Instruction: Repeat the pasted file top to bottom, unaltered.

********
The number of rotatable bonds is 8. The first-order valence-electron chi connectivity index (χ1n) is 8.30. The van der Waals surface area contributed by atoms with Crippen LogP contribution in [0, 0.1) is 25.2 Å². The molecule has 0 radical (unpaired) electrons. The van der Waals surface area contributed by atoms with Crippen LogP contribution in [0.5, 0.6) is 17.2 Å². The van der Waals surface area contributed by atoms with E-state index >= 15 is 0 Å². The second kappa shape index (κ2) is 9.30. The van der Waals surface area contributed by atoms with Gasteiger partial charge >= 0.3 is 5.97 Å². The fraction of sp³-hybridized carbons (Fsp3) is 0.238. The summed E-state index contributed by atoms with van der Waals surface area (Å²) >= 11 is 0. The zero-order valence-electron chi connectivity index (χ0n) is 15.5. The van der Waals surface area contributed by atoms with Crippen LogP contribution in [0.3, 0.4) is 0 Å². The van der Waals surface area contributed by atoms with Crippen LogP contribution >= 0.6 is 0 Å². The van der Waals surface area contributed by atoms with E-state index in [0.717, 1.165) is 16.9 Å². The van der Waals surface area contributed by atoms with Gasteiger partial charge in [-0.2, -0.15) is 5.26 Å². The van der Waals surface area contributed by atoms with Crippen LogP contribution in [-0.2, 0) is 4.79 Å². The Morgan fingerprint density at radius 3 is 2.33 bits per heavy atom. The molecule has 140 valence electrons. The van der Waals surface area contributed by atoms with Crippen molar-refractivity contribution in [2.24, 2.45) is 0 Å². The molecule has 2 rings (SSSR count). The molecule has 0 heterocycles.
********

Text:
The number of rotatable bonds is 8. The first-order valence-electron chi connectivity index (χ1n) is 8.30. The van der Waals surface area contributed by atoms with Crippen LogP contribution in [0, 0.1) is 25.2 Å². The molecule has 0 radical (unpaired) electrons. The van der Waals surface area contributed by atoms with Crippen LogP contribution in [0.5, 0.6) is 17.2 Å². The van der Waals surface area contributed by atoms with E-state index >= 15 is 0 Å². The second kappa shape index (κ2) is 9.30. The van der Waals surface area contributed by atoms with Gasteiger partial charge >= 0.3 is 5.97 Å². The fraction of sp³-hybridized carbons (Fsp3) is 0.238. The summed E-state index contributed by atoms with van der Waals surface area (Å²) >= 11 is 0. The zero-order valence-electron chi connectivity index (χ0n) is 15.5. The van der Waals surface area contributed by atoms with Crippen LogP contribution in [0.3, 0.4) is 0 Å². The van der Waals surface area contributed by atoms with Crippen LogP contribution >= 0.6 is 0 Å². The van der Waals surface area contributed by atoms with E-state index in [0.717, 1.165) is 16.9 Å². The van der Waals surface area contributed by atoms with Gasteiger partial charge in [-0.2, -0.15) is 5.26 Å². The van der Waals surface area contributed by atoms with Crippen LogP contribution in [-0.2, 0) is 4.79 Å². The Morgan fingerprint density at radius 3 is 2.33 bits per heavy atom. The molecule has 140 valence electrons. The van der Waals surface area contributed by atoms with Crippen molar-refractivity contribution in [2.24, 2.45) is 0 Å². The molecule has 2 rings (SSSR count). The molecule has 0 heterocycles.